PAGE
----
Student evaluations of teaching: Effects of the Big Five personality traits, grades, and the validity hypothesis.

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Submitted by Anh-Thuy Le

Article Reference

Patrick, C. L. (2011). Student evaluations of teaching: Effects of the Big Five personality traits, grades, and the validity hypothesis. Assessment & Evaluation in Higher Education, 36(2), 239-249.

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Summary of Article

Student evaluations of teaching (SETs) serve an important function, particularly at the college-level as they contribute in part to the promotion/tenure of faculty, which in turn is directly related to students’ education. Given this, it is critical that factors influencing student evaluations be more thoroughly examined. One such factor is instructor personality. As a result, in the current study, Patrick (2011) examined the influence of teachers’ personality traits (Big Five) on student ratings of the course as well as the instructor. The impact of grades on student ratings has also been widely studied, though findings have been mixed. In the current study, Patrick (2011) tested one hypothesis that may account for the positive relation between grades and SETs: the validity hypothesis, which suggests that this relation is due to the fact that students who learn more will perform better in that class and rightfully rate their instructors more highly as a result.

The sample comprised 176 upper- and lowerclassmen from seven general education courses, taught by five instructors. Students rated themselves and their teachers on the Big Five personality traits, and completed evaluations of their teacher, the course, the amount they learned, their expected grade, and demographic information. Results showed that all five personality traits of teachers were significantly related to student ratings of the course and the teacher (positive association for extraversion, openness, agreeableness, and conscientiousness; negative for neuroticism). Student agreeableness was positively related to ratings of the teacher’s ability but no other student traits showed an association. Further, after controlling for amount learned, expected grade did not explain significant variance in student evaluations of the teacher but did for ratings of the course. In the case of instructor personality traits, openness, and openness and conscientiousness did explain a significant amount of variance in ratings of the course and instructor, respectively. This impact was above and beyond that due to amount learned and expected grade.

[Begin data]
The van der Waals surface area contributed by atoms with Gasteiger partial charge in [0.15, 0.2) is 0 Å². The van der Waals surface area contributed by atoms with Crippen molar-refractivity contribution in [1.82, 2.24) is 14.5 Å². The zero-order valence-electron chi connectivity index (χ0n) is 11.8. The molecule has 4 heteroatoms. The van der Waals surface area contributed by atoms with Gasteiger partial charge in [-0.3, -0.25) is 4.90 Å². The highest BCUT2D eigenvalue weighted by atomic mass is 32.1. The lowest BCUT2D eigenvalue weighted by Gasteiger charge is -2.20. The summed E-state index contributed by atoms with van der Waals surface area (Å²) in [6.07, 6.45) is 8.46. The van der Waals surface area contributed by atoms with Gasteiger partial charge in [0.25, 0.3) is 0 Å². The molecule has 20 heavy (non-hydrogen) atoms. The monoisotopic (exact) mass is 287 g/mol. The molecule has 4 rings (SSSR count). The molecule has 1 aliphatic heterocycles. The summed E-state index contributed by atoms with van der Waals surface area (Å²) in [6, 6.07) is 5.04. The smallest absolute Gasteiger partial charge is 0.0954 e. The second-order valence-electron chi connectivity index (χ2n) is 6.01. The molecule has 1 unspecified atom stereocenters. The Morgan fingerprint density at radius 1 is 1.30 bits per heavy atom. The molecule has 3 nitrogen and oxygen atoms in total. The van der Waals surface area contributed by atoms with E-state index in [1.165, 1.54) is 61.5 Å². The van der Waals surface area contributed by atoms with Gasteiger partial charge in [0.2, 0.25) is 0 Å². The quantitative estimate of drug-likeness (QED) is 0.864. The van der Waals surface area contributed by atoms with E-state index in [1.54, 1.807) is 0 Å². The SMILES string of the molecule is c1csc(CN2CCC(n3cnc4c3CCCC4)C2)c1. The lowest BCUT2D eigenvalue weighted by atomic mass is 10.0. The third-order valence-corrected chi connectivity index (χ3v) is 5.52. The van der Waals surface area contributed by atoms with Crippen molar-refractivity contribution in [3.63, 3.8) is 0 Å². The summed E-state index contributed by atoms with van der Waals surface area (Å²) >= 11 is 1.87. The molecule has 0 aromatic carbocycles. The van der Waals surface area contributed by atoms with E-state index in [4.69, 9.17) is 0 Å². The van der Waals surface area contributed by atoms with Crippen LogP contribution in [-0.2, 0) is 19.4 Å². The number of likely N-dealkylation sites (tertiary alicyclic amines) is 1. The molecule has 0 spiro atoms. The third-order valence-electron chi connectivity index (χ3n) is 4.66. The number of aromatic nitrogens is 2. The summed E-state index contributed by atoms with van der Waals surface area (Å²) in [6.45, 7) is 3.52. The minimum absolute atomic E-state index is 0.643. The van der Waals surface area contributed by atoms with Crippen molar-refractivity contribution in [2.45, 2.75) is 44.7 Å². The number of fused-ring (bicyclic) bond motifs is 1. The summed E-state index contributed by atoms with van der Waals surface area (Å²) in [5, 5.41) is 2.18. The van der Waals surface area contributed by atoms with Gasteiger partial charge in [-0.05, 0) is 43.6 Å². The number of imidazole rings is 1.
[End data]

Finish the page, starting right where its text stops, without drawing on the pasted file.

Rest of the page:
Based on these findings, expected grade did not appear to influence ratings of teacher ability, although it did impact ratings of the course to a minor degree. As such, there is some support for the validity hypothesis as the amount that students learned accounted for their higher ratings of teachers, rather than the grade they expected to receive. Furthermore, instructor personality influenced student evaluations of both the course and the instructor. Thus, personality clearly plays a role in student perceptions of the teacher, though whether in a negative or a positive direction remains to be determined.

Discussion Questions

  1. The authors controlled for perceived amount of learning and grades to explain unique variance in teacher ratings due to personality traits. What other factors do you believe might contribute to students’ ratings of teachers? Specifically, which factors do you take into consideration when rating instructors?
  2. If an instructor is naturally low on the favored personality traits and high on the disfavored trait (neuroticism), what can they do to address this in terms of their own teaching style, the format of assignments, etc.? How do you view your own teaching style, based on the Big Five?
  3. Are certain personality traits more important depending on factors at the university level? For instance, the size of the student body, teaching vs. research-universities? What about the course being taught (e.g., humanities vs. physical sciences)?

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